Written by James Charles.
Inspired by our UK team’s visit to the 2018 Quest NBS and CIMSPA Conference; this blog post explores the current picture of physical activity participation in the UK and USA, why it is so important for your members to get moving and the role you and your club can play in this.
The start of the Quest NBS and CIMSPA Conference 2018 (held in Kenilworth, Warwickshire, UK last week – Tuesday 20th and Wednesday 21st February 2018) was a very sobering one. The second presentation of the first day of the event, delivered by the charismatic and engaging Nigel Smith, Health and Wellbeing Programme Manager at Public Health England, showed the multiple ways we are inevitably all going to die thanks to the modern world and the fact that we don’t move enough within it!
Thankfully, as someone working in Health and Fitness (assuming you practice what you preach) you’ll probably be alright, at least better off than the 31% of the world’s population aged 15 or over who are ‘insufficiently active’[i]. But what about your members who fall into that category, how do you bring them on that journey to a healthier, happier, longer life with you? The opportunity to do this, and to make a real difference (and I am talking making someone happier, reducing the pain they feel every time they climb the stairs, giving them the ability to run around the park and make memories with their kids, and, ultimately, extend the length of their life), is something you are in a position to take action on.
Where Are We Now?
Let’s look at the facts, what does the current physical activity landscape look like and why is it important to encourage your members to move more?
(To give an international context, as we have a transatlantic audience, figures from U.S. Department of Health and Human Services, Public Health England and the World Health Organisation are included in this piece)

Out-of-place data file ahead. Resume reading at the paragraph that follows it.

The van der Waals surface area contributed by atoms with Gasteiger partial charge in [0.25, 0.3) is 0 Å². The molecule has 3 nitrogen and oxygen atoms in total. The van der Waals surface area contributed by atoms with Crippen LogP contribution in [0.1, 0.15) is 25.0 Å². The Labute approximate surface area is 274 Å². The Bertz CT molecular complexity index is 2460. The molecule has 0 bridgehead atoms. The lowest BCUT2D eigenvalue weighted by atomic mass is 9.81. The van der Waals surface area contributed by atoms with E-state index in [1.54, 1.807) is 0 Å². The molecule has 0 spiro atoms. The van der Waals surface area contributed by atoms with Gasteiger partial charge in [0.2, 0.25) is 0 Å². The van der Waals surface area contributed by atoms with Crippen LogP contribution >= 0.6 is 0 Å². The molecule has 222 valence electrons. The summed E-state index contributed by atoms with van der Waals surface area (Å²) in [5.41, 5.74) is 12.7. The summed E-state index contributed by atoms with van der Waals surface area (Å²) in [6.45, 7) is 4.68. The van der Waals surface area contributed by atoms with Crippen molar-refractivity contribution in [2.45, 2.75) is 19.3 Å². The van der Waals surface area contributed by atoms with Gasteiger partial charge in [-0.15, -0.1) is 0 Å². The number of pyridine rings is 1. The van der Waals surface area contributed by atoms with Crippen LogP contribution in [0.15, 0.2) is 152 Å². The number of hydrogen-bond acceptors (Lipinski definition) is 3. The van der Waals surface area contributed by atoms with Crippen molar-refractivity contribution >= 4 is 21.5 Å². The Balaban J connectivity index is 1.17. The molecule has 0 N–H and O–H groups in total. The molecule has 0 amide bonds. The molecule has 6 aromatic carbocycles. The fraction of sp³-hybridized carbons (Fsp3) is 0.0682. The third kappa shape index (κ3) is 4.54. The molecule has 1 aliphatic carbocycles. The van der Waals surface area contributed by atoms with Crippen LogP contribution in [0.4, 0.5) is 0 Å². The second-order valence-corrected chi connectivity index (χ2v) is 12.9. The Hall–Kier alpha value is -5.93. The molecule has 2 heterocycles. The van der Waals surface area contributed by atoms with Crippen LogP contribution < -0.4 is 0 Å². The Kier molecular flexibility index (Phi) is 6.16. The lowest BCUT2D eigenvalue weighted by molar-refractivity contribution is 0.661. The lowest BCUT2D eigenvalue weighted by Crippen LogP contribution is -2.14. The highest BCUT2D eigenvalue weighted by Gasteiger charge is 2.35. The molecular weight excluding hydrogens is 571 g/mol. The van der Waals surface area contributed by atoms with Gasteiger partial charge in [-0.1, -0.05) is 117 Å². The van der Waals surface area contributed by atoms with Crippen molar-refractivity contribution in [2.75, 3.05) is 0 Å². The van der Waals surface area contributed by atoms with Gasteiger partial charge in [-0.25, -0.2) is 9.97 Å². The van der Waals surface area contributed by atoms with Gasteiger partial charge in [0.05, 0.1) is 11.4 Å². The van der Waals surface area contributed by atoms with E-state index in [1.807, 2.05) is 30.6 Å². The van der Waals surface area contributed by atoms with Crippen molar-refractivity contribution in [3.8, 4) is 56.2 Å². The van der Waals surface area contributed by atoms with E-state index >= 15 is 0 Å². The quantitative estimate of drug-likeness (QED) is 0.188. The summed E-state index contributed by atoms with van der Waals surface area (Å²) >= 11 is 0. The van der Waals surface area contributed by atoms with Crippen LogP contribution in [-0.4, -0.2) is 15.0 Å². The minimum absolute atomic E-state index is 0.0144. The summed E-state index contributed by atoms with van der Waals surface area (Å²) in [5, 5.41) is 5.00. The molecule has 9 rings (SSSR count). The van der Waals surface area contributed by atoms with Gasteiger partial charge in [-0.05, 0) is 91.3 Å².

As computers, cars and office jobs have become more and more commonplace over the past 60 years, the UK has seen activity reduce by 20%, with 20% of men and 25% of women classed as physically inactive, in a trend that is set to continue at an even greater rate to the end of the next decade[ii]. In the US, 34% of adults are now obese, more than twice the proportion of the population categorised as such in 1970[iii], costing those individuals an extra $4,879 per year if they are female and $2,646 per year if they are male[iv]. 27.5% of the population of the USA aged six or over are physically inactive[v].
The Benefits of Physical Activity
Public Health England are passionate that physical activity should not just be seen as a solution to obesity, with a whole host of ailments, diseases and disabilities associated with a sedentary lifestyle.
Image Taken from Public Health England/GOV.UK
Here we see not just the physical benefits of an active lifestyle, but also the mental benefits – another point to note in your communications to members: Who doesn’t want to feel happier, less stressed and get better quality sleep!?[vi]
What Can You Do?
With a captive audience of individuals who have already shown at least some form of interest in health, fitness and physical activity there is loads you can do to play a role in helping your members live happier, healthier, longer lives by being more active!
1. Educate your members! Public Health England, U.S. Department of Health and Human Services and organisations such as ukactive are working hard to create tools and resources for consumers to help them understand the importance of physical activity in their lives and how they can incorporate it in a way which suits them. Take a look at these resources and think about whether they would be beneficial to your members:
- NHS Choices (UK) – https://www.nhs.uk/livewell/fitness/Pages/Fitnesshome.aspx
- One You (UK) – https://www.nhs.uk/oneyou/moving#qKUvtGYMUPLYQfL2.97
- Active10 (UK) – https://www.nhs.uk/oneyou/active10/home#q3y63My17XQF7qM3.97